Our hospitals worst for meeting future challenges
HEALTH staff have rated the Northern NSW Local Health District the worst in the state for making necessary decisions to meet future challenges, a new report has shown.
Northern Rivers health workers are also the second most critical of their workplace culture in the state, behind Western Sydney.
For the percentage of health employees who say they received appropriate training to be effective, the Northern NSW Health District has tied as the worst with the Mid North Coast.
Northern NSW Local Health District chief executive Wayne Jones said the results, which came from a 2015 staff survey, indicated there were areas for improvements.
He said these areas have since been examined to determine whether the issues were site-specific or on an organisational level.
“The 2016 YourSay Workplace Survey is currently being conducted, and we won’t have the results for several months,” Mr Jones said.
“However when looking at the 2015 survey results, there were improvements in several specific sites, as well as in the discipline of Mental Health and across the Richmond Community Health Network.
“It was very pleasing to see that in Richmond Community Health Network for instance, in comparison to the last YourSay Workplace Survey in 2013, there had been a significant increase in morale, and a 25% increase in positive responses to the question: ‘I believe the culture of my workplace has improved in the past 12 months’.”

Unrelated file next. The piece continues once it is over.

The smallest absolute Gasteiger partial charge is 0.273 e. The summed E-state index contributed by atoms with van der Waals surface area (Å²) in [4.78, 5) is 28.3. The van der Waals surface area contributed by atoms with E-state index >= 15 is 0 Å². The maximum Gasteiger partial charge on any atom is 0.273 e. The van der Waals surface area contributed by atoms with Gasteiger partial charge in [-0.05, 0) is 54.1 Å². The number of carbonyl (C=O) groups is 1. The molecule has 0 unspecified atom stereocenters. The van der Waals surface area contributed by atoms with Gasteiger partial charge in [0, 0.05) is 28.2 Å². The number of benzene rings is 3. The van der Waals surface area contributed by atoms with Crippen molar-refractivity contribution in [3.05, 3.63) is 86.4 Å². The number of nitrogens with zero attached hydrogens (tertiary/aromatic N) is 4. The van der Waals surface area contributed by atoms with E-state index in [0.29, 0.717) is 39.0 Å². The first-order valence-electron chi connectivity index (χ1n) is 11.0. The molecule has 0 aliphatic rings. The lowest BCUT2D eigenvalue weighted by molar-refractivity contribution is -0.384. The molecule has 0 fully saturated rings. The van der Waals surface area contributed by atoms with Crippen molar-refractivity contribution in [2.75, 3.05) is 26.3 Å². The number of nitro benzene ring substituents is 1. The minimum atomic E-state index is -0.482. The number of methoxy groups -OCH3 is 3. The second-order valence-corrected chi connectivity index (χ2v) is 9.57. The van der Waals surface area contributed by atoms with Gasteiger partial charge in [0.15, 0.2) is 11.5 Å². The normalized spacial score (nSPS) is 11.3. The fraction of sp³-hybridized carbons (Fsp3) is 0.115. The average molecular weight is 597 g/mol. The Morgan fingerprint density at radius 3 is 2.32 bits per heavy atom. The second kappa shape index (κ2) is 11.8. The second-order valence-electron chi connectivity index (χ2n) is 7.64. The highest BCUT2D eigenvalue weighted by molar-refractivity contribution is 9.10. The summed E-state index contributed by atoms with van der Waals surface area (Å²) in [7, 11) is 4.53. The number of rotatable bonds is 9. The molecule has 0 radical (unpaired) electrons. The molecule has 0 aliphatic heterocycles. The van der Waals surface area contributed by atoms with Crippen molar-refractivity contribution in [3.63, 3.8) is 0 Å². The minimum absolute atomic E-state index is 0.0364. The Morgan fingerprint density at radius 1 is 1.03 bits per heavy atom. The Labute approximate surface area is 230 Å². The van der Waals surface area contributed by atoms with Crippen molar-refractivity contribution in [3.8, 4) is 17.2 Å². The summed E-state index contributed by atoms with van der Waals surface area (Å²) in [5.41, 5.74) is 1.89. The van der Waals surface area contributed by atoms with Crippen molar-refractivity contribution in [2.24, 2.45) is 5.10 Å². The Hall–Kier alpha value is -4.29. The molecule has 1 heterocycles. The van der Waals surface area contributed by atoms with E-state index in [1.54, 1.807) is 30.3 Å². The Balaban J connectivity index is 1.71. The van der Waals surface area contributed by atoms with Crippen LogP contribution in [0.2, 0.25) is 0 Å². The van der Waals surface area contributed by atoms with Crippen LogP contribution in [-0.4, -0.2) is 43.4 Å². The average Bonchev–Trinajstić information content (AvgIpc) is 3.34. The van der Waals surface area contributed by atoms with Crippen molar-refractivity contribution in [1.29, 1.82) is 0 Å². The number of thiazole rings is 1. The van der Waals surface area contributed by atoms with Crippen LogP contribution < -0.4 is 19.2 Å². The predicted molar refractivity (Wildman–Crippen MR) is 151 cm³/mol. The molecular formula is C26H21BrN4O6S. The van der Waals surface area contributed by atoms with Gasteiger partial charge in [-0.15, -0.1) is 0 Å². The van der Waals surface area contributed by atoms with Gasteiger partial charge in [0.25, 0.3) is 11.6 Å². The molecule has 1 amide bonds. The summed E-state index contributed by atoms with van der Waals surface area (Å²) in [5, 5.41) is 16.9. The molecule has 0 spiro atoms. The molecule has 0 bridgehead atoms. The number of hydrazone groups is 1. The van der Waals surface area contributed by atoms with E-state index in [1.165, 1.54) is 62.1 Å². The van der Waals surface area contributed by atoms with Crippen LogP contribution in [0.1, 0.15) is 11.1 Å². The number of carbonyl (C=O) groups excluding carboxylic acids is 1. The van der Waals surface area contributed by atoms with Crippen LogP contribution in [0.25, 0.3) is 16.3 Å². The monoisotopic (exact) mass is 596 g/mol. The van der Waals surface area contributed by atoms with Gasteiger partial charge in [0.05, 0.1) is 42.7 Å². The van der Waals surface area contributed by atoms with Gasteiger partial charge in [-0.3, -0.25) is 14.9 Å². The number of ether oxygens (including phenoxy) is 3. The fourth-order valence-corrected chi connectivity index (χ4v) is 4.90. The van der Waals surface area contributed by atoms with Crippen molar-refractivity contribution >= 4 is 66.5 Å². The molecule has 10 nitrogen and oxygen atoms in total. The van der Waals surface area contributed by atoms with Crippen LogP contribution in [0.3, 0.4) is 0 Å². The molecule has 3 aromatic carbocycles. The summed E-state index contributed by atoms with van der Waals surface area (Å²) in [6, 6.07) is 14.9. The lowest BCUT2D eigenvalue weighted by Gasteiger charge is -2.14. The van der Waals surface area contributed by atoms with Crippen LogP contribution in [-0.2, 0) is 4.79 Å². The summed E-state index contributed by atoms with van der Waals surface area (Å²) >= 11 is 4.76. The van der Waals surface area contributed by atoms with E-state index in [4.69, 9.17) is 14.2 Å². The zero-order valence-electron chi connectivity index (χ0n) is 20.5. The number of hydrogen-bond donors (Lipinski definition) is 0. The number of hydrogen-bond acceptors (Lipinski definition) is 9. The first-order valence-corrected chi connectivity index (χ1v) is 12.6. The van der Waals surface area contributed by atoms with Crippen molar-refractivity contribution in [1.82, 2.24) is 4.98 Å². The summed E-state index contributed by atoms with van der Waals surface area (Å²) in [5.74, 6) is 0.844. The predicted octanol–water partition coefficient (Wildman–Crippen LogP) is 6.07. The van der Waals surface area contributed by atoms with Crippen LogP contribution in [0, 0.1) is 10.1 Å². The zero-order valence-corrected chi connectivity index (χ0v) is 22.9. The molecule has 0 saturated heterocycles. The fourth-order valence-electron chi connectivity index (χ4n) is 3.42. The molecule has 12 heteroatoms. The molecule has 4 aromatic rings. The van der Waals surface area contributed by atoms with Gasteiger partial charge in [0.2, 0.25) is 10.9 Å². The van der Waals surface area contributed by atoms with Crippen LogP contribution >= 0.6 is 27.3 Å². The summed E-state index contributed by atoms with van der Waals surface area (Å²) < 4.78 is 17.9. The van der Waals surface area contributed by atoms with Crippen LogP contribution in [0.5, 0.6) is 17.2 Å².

Mr Jones said as the new chief executive he was keen to develop strategies which will improve the relationship and communication between senior management, staff and clinicians across the Local Health District.
The state-wide health district comparison was published in the Bureau of Health Information’s annual report Healthcare in Focus 2015, released Wednesday.
The report compares NSW’s healthcare performance to 11 countries and other Australian states and territories.
While NSW is doing well overall, the report shows healthcare varied for people from disadvantaged, low socio-economic areas.
This included median waiting times that were almost 100 days longer for non-urgent elective surgery in public hospitals during 2014-15.
Disadvantaged areas also had higher rates of hospitalisations for chronic diseases and vaccine-preventable conditions, potentially reflecting poorer patient care in the community.
There’s also a lower five-year relative survival for a range of cancers in NSW.
Bureau of Health chief executive Dr Jean-Frederic Levesque said many other countries spend more than NSW on health but have worse outcomes.
“More than three quarters of patients in NSW who used a public hospital said the care and treatment they received in hospital definitely helped them, which is a good result,” Dr Levesque said.
“NSW does well on a number of healthcare measures but it does not compare as well on others, so there is room to improve.”
The report includes data from the NSW Health Department’s YourSay Workplace Culture Survey 2015 which has individual reports for each health district in the state.